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Newport – Otto Weddigen

This month (November) we had a fascinating talk by Gareth Thomas bout a war hero – but this time one from the German forces. It reminded us that in any war there are heroes on both sides. Ordinary men who are prepared to give their all-including their lives- for their countries.

Otto Weddigen, unlike most officers in the German military, was not from an aristocratic background. He rose from a humble background, joined the German Navy and worked his way up through the ranks solely on merit.
When the U-boat (submarine) service was formed he immediately joined and served on the first five such vessels (U1 to U5) until he was given his own command with U9.

His reputation was made when in September 1914 he sunk three British ships (Aboukir, Hogue and Cressy) all within an hour.

He continued to plague British shipping but now showed some consideration. For non-armed civilian vessels he allowed the crews to enter their lifeboats and get clear before sinking their ships. Thus he earned the nickname of ‘the polite pirate’.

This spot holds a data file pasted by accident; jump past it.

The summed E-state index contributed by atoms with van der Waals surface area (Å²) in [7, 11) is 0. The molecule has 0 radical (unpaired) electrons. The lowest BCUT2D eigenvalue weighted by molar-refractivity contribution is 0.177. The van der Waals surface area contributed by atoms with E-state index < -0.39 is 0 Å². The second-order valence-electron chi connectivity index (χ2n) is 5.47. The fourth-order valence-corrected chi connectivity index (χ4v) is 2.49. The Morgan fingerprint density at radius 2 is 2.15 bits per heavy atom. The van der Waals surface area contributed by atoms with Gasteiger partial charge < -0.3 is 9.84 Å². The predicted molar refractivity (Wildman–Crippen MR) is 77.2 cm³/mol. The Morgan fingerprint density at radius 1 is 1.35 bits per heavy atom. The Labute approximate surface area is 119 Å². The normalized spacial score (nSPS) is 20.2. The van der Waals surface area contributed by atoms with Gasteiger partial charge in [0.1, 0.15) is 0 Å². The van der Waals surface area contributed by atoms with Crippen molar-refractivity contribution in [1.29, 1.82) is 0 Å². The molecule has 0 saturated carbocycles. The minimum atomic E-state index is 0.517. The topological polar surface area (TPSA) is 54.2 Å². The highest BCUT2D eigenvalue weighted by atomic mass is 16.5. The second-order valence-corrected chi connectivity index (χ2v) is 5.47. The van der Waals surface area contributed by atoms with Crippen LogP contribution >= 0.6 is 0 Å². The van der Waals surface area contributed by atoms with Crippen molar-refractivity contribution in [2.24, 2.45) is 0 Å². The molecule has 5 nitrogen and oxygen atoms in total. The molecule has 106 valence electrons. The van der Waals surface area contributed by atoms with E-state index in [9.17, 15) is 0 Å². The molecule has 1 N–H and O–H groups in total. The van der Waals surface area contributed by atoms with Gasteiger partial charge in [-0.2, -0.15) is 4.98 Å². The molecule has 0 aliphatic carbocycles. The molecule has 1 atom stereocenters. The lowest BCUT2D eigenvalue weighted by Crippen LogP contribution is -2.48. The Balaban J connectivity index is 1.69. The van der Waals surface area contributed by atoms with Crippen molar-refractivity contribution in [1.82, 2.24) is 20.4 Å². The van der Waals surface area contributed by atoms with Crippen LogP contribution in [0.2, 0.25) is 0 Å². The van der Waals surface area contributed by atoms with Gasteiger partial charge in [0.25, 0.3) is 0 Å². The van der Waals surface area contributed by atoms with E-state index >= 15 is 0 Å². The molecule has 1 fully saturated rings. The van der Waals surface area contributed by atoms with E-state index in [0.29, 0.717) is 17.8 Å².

However in March 1915 as he was passing the Pentland Firth, Northern Scotland on his way home he encountered the main British fleet and tried to engage them. This was too big a task for his U-boat and it was sunk with the loss of all hands when his flimsy U-boat was deliberately rammed by HMS Dreadnought.

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